Earlier this week, I spent some time reading an interesting new article (available now on early view) about the aesthetics of everyday life in relation to beauty, art, and fashion. As I read about the various ways the respondents interpreted beauty in their daily lives, I found myself wondering what makes a given musical offering beautiful? How do people interpret musical offerings in relation to social locations and identities? What would analyses of musical aesthetics reveal about what people find meaningful and influential in their own lives? How do people talk about such things in daily life?
While I could go in any of a million hypothesized directions with this question, what kept rolling around my head were the ways people respond to different voices and the ways social location might influence musical “tastes.” As a result, I think I’ll offer some examples of such variation in hopes of facilitating reflection about the aesthetics of music and what such an area of inquiry might involve or reveal.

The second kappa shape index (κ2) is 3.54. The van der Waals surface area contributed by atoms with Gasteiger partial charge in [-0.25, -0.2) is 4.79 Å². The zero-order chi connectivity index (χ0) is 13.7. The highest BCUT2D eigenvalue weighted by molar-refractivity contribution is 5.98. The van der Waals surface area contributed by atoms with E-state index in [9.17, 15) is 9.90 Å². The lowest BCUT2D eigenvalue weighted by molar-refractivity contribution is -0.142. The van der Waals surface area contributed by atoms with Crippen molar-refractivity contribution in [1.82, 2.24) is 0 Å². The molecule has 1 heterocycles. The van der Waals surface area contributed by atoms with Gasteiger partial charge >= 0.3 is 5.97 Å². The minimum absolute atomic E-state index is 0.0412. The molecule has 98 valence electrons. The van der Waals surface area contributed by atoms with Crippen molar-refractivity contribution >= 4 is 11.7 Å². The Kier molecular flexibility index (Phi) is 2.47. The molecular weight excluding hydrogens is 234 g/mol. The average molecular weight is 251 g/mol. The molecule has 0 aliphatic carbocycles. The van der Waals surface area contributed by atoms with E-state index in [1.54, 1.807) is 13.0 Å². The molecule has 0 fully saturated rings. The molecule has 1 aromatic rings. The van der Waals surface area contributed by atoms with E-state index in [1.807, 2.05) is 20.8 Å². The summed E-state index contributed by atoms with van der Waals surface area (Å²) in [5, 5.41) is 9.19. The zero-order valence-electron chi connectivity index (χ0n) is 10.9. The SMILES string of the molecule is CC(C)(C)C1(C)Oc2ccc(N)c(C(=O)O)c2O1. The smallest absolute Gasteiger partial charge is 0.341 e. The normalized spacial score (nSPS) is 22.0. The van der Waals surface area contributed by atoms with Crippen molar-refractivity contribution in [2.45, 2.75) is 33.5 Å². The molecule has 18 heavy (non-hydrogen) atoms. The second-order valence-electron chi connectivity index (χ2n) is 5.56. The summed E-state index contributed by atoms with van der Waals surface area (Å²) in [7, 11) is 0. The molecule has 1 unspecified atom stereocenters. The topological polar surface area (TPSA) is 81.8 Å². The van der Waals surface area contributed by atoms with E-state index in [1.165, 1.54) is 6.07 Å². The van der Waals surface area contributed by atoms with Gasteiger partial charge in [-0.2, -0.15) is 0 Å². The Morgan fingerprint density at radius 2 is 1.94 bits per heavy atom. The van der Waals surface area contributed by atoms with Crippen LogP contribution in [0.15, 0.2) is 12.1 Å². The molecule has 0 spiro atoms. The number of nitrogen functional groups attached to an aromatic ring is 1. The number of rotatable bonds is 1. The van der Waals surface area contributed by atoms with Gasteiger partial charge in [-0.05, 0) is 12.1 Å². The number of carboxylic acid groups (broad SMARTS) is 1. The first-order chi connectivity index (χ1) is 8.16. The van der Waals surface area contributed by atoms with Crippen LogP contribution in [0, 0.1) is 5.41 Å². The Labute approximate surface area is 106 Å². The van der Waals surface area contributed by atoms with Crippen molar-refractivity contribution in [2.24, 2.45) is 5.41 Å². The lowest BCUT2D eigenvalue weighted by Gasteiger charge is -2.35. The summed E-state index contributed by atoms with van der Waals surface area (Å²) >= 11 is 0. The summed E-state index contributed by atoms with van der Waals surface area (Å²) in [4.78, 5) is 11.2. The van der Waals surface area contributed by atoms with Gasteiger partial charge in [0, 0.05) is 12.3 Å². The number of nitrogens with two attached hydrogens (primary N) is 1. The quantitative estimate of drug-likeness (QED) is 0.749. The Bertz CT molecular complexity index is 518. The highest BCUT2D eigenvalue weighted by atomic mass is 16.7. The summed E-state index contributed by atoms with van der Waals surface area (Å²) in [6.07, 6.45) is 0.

When I think about voices, I always automatically remember the countless conversations I have with people about Bob Dylan. Unlike so many people I have met in my life time, I am of the opinion that Dylan is an amazing singer – I love his voice, his vocal delivery, and his phrasing more than I can put into words (my favorite Dylan track is the one above). I could listen to him sing for hours on end, and have done so many times – in fact, I spent a large part of last summer listening to nothing but Dylan to celebrate finally having copies of all his releases to date. For me, Dylan’s voice is beautiful, and I automatically feel a positive response whenever I hear it.